As a survivor of severe physical and sexual abuse I was destined for self-destruction even though I was born again. It wasn’t just enough for me to ask God into my life, I needed to surrender my life over to Him.
I needed to fight my way out of my past and then take my past and use it as ammo against the enemy, but it would take me listening to God’s instructions so I could be that soldier, that warrior God has called all of his children to be.
I fought for so many things in my life: love, justice, peace, relationships and acceptance. It’s not in my DNA to run away from a fight, and even though it sometimes causes me pain, grief and/or embarrassment it has also provided me with some moments of joy.
When I truly bowed my knee to God and accepted Him as my Lord and Savior, I willfully surrendered myself to Him. I was expecting the fighter in me to leave, but surprisingly enough God loved that about me, He just needed to tame it a bit. This taming process would teach me many things, like submission and patience. It allowed me to see what was worth holding on to and what I needed to let go of. He needed me to see that my enemy was not who I thought it was and that my reasons for fighting needed to change.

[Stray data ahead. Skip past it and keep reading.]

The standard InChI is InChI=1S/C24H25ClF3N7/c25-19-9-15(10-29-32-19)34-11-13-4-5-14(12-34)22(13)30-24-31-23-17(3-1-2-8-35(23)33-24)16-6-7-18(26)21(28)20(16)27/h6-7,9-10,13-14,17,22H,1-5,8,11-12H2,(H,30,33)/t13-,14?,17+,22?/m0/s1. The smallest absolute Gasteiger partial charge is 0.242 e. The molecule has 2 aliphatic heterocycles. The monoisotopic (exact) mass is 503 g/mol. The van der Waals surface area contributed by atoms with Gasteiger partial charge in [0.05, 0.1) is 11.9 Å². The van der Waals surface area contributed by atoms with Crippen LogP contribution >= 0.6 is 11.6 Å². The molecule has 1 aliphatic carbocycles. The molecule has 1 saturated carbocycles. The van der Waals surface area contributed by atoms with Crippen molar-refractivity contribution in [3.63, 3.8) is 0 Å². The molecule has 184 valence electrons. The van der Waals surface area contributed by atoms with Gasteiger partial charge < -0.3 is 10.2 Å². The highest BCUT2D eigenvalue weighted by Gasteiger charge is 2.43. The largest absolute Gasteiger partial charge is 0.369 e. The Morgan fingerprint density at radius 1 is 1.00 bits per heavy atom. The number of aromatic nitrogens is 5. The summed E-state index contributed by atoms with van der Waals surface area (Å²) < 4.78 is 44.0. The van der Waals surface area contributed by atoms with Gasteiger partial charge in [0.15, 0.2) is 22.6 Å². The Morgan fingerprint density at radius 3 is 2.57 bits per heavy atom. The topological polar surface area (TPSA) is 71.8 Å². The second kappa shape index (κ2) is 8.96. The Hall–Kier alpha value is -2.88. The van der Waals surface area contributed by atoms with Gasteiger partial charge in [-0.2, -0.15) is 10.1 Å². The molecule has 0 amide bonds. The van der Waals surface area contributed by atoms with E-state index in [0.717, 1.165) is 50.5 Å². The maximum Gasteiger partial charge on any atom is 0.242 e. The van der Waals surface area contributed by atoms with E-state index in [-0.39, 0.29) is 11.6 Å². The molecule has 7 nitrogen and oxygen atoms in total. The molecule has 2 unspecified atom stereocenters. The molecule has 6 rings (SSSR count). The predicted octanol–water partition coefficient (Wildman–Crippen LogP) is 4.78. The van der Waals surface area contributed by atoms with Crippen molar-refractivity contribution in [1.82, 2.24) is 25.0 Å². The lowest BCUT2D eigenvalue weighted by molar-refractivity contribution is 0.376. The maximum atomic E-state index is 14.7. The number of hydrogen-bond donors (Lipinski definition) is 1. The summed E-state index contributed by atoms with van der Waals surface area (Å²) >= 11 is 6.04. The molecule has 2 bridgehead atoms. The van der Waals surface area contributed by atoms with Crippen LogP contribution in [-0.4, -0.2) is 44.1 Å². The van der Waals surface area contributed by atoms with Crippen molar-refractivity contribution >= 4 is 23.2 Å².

I had to learn that we need to stop living for God as if we are punching a timeclock for a paid job, expecting recognition, benefits of the highest quality, appreciation and the Christian-of-the-Year Award. It does not work that way.
We have to stop rubbing the Bible like it is a magic lamp, hoping to be granted three amazing wishes. This is a position held by loyal, strong, powerful, focused, dedicated, chosen people who will not be easily turned around by hard times or persecution. We are Soldiers in the army of the Lord.
My book, The Threshing: The Making of a Soldier, is speaking to the fighter that is in all of God’s children. But the battle can’t be fought alone.
I think more of our fellow brothers and sisters in this war would be able to survive this battle if they had someone carrying them. Look at your church for a minute and take an honest survey. Do you think your church welcomes those who’ve experienced trauma?
If not, it’s time to remind your church body that God sees them and they aren’t alone.
It may not seem like it at the time of our struggle, but He is watching. He is recording and jotting down the wrongs and He will vindicate. Don’t underestimate God’s timidity and silence as a sign of weakness. Don’t be fooled by the fact that he seems gentle and think that He can be manipulated. No, He knows all and sees the beginning from the end.